Window frames need to be precise, or else you won’t get the support that your window needs.
Framing a window is done before the actual window installation. So, unlike with a mirror, or a wall frame, for example, you don’t simply build an attractive frame around it. It’s a very different scenario, and way more complex.
Build a frame that is too loose, and moisture will get in the walls. Too tight, and the window’s placement won’t be right. If you build framing that somehow contracts as time passes, your window is likely to crack.
If you want to frame a window the right way, just read on! We’ll go through everything you need to know about framing windows.
About Window Frames
Window frames are essential parts of buildings, but how much do you know about them? Let’s take a quick look at some information about window frames before we get into the building process.
What Is A Window Frame?
A window frame is the name given to the collection of studs inside a wall that keep a window in place.
There is support from below, namely the support studs and window still, and from the bottom – the jack/trimmer and king/regular studs. The above support comes from the vertical supports and the header.
What Parts Make Up A Window Frame?
Seven pieces typically make up a window frame. Let’s take a look at them below:
- Window Header – two horizontal two-by-fours (size can vary) that will span the width of a window frame.
- Sole Plates (bottom and top) – a two-by-four that is horizontal and long, that runs at the top and bottom of the building.
- Sill Plate – rests on the support studs at the bottom, and is a horizontal stud that sits between two jack/trimmer studs.
- King/Regular Stud – forms the outer sides of a window, runs between the sole plate and the top plate on both sides.
- Jack/Trimmer Stud – runs from the sole plate up to the window header bottom. The two jack/trimmer studs rest against the regular stud.
- Short Support Studs (top) – these run from the top plate to the window header.
- Short Support Studs (bottom) – these run from the sole plate to the sill plate.
How To Frame A Window
Below, we will take a look at how to frame a window.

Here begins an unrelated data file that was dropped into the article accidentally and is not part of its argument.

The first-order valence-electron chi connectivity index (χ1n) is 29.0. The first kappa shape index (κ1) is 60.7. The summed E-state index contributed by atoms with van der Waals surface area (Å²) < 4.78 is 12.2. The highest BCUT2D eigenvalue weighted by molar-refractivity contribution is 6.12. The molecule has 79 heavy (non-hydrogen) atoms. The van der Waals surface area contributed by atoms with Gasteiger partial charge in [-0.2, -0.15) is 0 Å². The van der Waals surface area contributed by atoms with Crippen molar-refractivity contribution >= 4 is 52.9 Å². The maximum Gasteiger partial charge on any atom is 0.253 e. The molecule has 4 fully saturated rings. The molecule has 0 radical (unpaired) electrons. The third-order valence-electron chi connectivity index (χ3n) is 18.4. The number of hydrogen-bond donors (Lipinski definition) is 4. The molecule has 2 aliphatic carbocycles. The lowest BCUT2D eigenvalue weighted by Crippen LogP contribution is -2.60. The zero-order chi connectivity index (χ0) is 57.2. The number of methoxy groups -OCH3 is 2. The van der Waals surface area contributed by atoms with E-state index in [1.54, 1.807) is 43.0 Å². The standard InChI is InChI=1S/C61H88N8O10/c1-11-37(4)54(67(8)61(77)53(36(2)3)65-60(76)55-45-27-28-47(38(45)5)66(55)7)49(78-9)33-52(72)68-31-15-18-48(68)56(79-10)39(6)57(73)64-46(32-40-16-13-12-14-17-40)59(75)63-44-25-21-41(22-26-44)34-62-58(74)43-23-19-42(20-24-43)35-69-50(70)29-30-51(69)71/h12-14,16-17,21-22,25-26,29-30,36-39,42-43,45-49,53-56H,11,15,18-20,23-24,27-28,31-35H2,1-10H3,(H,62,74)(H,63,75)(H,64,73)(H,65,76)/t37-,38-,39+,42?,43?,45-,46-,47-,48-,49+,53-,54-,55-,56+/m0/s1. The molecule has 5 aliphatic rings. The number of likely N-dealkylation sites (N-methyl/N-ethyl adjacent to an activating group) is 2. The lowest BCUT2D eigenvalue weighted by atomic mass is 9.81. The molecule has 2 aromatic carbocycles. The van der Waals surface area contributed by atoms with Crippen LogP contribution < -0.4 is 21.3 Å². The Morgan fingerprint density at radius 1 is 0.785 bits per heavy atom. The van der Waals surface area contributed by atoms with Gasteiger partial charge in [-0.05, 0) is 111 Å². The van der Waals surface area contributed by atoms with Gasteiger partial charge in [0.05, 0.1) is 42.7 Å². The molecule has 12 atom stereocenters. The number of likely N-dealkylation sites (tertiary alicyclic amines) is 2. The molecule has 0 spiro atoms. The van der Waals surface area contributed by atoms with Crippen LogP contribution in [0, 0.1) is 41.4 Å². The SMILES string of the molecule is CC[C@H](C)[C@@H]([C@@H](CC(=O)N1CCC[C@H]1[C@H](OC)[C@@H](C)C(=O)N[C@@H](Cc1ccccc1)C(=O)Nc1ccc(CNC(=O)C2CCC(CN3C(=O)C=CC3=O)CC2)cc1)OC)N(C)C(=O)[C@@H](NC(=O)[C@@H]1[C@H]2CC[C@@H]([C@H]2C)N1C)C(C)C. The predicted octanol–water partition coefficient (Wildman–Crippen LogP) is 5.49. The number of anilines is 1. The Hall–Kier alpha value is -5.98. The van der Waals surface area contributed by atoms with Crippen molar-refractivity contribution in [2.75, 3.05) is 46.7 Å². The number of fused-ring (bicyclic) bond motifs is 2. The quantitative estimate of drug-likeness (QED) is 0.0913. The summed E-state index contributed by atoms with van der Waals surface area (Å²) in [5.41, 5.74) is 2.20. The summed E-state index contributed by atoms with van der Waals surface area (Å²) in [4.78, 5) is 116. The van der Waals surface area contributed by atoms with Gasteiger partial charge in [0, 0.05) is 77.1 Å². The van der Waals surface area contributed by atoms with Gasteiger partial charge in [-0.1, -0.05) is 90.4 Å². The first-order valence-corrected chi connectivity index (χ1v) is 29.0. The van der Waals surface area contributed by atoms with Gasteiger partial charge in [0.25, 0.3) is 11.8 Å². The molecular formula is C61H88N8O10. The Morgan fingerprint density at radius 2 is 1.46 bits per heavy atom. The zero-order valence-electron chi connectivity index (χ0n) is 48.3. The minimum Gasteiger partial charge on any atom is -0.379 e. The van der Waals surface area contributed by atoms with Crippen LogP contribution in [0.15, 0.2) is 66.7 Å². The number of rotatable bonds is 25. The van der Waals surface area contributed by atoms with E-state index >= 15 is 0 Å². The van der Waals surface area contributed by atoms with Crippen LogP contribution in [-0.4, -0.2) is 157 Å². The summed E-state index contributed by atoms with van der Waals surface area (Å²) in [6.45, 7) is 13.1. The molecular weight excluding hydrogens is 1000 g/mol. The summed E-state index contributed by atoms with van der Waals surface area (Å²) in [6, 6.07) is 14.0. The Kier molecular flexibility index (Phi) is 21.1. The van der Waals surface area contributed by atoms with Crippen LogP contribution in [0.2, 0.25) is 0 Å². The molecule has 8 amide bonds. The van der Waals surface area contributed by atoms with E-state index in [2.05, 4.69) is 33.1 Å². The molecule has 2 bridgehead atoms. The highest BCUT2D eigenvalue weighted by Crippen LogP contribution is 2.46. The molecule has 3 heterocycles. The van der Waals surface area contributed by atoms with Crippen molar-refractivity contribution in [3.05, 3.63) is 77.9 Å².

The tools you will need:
Materials you will need:
- 16d nails
- Two-by-six (x2)
- Two-by-fours (x6)
- First off, you will need to measure the window. Use a tape measure to do this, and measure the width and height of the window. You will need to measure the frame of the window, but not the nailing fins. Write down the measurements, and add half an inch to every side. These numbers will be the ones you need for the rough opening.
- Next, you’ll have to create the window header. Do this by cutting x2 two-by-sixes according to the rough-in, and add another three inches. Using two nails for every 16 inches, nail the two pieces together on both sides.
- Cut x1 two-by-four so that it is the same length, then nail it to the rest of the assembly.
- Here, you will need to nail the king studs into place. Do this by using the window header to measure, and establish where the regular studs need to go in the bottom and top places. Nail them in.
- Next, you will need to place the trimmer studs. You will need to dry-fit the header between the studs you just put in place and place it in the intended vertical position. Measure down to get to the area where the trimmer studs need to go. You will then need to cut 2x two-by-fours to the length you just measured. Nail the studs into place, on top of the regular studs. Ensure that these studs touch either the bottom plate or top sole.
- Cutting and installing the bottom vertical supports is the next step. You will need to cut x4 two-by-fours to be used as the bottom vertical supports. These four boards will be three inches shorter than the window sill plate height because you will install a two-by-four sill plate that is doubled up. You will need to nail two of these against the trimmer studs, and the other two on the center part.
- Next, you will need to measure the distance between the trimmer studs and use that number to cut x2 two-by-fours. Then, nail these two-by-fours together to make a double window sill plate. This plate will be nailed on top of the bottom vertical supports.
- Now you will need to nail the window header on the trimmer studs.
- Once the header has been attached, you will need to measure the distance between the sill plate bottom and the window header top. Then, cut x3 two-by-four to the length you just measured.
- Finally, you will need to toenail the pieces you just cut into that section vertically.
- You should not be able to get your window fitted!
Framing a window isn’t as hard as you thought, right? While it might be a little more complicated than a beginner-level job, it is very doable.
You might need a little help with the more complicated parts, but you can get it done in two hours if you try!
Hopefully, this post has been helpful, and you now feel a little more ready to frame a window.
Just remember – if you need it, there are always YouTube videos to watch alongside reading these instructions! Surprise yourself and get it done. What’s stopping you?